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Rural Health Information Hub

Hawai'i Island Family Medicine Residency

  • Need: Hawai'i is experiencing a huge shortage of family medicine physicians.
  • Intervention: The Hawai'i Island Family Medicine Residency (HIFMR) program uses an interprofessional team-based approach so residents learn how to care for many types of patients in different healthcare settings.
  • Results: Since 2017, HIFMR has graduated a class of 3 to 6 Board-certified family medicine physicians annually. Most graduates have remained in the state to practice medicine; those who have left have entered fellowship programs and plan to return to Hawai'i Island to practice.


HIFMR logoHilo is the largest community on the rural island of Hawaii (also called the Big Island). While the state is attractive to tourists and locals alike, the Big Island struggles to recruit and retain family medicine physicians. Geographically and culturally distinct, Hawai'i experiences high rates of complex health issues. With limited health infrastructure and workforce pipeline, communities remain underserved.

The shortage of physicians hurts the diverse and complex populations who receive care at Hilo Medical Center (HMC), a safety net hospital that serves the entire East side of the island and hosts the second busiest emergency room in the state.

Hawai'i Island Family Medicine Residency (HIFMR) began in 2013 with a complement of four residents. Fully accredited by the Accreditation Council for Graduate Medical Education (ACGME), HIFMR's team-based model provides a supportive educational environment with a robust community medicine experience with the hope that residents will stay and practice in rural Hawaii after graduation. Residents work with other providers such as Advanced Practice Registered Nurses (APRNs), behavioral psychologists, community health workers, and clinical pharmacists to care for their patients' needs. Behavioral health is integrated into the primary care setting, allowing for scheduled as well as warm handoff visits.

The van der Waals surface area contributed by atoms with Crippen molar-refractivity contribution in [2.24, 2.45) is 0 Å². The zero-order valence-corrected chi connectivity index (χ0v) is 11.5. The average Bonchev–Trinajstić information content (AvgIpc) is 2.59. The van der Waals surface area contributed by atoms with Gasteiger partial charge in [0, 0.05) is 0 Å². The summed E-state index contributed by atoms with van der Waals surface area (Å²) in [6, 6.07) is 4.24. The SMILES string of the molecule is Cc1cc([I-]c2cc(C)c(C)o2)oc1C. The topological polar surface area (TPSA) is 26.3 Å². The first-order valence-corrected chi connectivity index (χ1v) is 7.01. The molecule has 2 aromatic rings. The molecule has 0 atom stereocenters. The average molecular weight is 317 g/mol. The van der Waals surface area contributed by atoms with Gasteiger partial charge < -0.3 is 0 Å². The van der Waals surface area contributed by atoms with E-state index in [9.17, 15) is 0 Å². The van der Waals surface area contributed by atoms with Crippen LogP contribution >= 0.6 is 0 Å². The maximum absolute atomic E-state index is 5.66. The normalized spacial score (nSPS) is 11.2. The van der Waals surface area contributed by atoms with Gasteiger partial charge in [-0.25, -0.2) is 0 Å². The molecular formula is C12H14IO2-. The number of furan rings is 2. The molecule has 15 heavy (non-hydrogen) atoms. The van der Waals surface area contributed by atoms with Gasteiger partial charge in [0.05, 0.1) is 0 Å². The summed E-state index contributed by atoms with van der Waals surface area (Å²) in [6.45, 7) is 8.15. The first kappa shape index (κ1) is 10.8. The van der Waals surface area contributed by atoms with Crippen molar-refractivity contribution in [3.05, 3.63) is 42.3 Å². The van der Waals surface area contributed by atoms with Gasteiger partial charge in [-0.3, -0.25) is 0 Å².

With a "grow local" approach to creating a healthcare workforce, HIFMR encourages applicants with ties to Hawaii. In the spirit of a multidisciplinary learning environment, the Hilo Medical Center-based program also hosts learners from:

  • University of Hawai'i (UH) at Hilo's Daniel K. Inouye College of Pharmacy
  • UH at Hilo's School of Nursing
  • UH Mānoa's Nancy Atmospera-Walch School of Nursing
  • Other residencies, on a short-term rotation basis

Services offered

HIFMR runs on a modified block schedule format, with at least 2 half-day outpatient family medicine clinics each week. HIFMR residents learn and work in varied hospital settings – from geriatrics to surgery to emergency medicine – with all ages of patients, including those with acute illnesses and chronic diseases. In addition to the usual scope of family medicine, residents learn from faculty members who also have special expertise in HIV medicine and addiction medicine.